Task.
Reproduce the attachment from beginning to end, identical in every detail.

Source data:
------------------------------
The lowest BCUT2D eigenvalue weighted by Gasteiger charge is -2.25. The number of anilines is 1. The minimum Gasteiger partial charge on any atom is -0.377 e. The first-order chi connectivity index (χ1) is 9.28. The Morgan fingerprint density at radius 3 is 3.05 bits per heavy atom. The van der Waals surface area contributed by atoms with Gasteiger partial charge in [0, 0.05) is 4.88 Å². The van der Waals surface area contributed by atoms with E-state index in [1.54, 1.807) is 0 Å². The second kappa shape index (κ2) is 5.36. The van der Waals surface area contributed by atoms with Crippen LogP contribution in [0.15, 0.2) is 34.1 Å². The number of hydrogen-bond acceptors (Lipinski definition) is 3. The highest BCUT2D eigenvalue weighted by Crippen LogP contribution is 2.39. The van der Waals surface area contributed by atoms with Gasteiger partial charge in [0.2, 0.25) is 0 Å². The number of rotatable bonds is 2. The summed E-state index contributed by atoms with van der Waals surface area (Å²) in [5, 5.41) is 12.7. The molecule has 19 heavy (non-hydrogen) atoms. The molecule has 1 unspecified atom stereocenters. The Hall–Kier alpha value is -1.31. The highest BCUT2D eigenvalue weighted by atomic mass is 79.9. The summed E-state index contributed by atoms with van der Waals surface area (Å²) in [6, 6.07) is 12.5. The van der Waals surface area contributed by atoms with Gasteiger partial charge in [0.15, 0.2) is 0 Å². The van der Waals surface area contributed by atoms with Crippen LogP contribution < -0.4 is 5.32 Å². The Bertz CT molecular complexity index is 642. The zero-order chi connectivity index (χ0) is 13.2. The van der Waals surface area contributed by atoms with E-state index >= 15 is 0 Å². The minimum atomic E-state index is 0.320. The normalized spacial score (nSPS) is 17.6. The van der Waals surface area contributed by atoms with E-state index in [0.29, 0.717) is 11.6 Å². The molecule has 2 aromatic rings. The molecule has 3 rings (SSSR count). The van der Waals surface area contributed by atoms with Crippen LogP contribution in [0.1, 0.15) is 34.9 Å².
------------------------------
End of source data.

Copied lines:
The lowest BCUT2D eigenvalue weighted by Gasteiger charge is -2.25. The number of anilines is 1. The minimum Gasteiger partial charge on any atom is -0.377 e. The first-order chi connectivity index (χ1) is 9.28. The Morgan fingerprint density at radius 3 is 3.05 bits per heavy atom. The van der Waals surface area contributed by atoms with Gasteiger partial charge in [0, 0.05) is 4.88 Å². The van der Waals surface area contributed by atoms with E-state index in [1.54, 1.807) is 0 Å². The second kappa shape index (κ2) is 5.36. The van der Waals surface area contributed by atoms with Crippen LogP contribution in [0.15, 0.2) is 34.1 Å². The number of hydrogen-bond acceptors (Lipinski definition) is 3. The highest BCUT2D eigenvalue weighted by Crippen LogP contribution is 2.39. The van der Waals surface area contributed by atoms with Gasteiger partial charge in [0.2, 0.25) is 0 Å². The number of rotatable bonds is 2. The summed E-state index contributed by atoms with van der Waals surface area (Å²) in [5, 5.41) is 12.7. The molecule has 19 heavy (non-hydrogen) atoms. The molecule has 1 unspecified atom stereocenters. The Hall–Kier alpha value is -1.31. The highest BCUT2D eigenvalue weighted by atomic mass is 79.9. The summed E-state index contributed by atoms with van der Waals surface area (Å²) in [6, 6.07) is 12.5. The van der Waals surface area contributed by atoms with Gasteiger partial charge in [0.15, 0.2) is 0 Å². The van der Waals surface area contributed by atoms with Crippen LogP contribution < -0.4 is 5.32 Å². The Bertz CT molecular complexity index is 642. The zero-order chi connectivity index (χ0) is 13.2. The van der Waals surface area contributed by atoms with E-state index >= 15 is 0 Å². The minimum atomic E-state index is 0.320. The normalized spacial score (nSPS) is 17.6. The van der Waals surface area contributed by atoms with E-state index in [0.29, 0.717) is 11.6 Å². The molecule has 2 aromatic rings. The molecule has 3 rings (SSSR count). The van der Waals surface area contributed by atoms with Crippen LogP contribution in [0.1, 0.15) is 34.9 Å².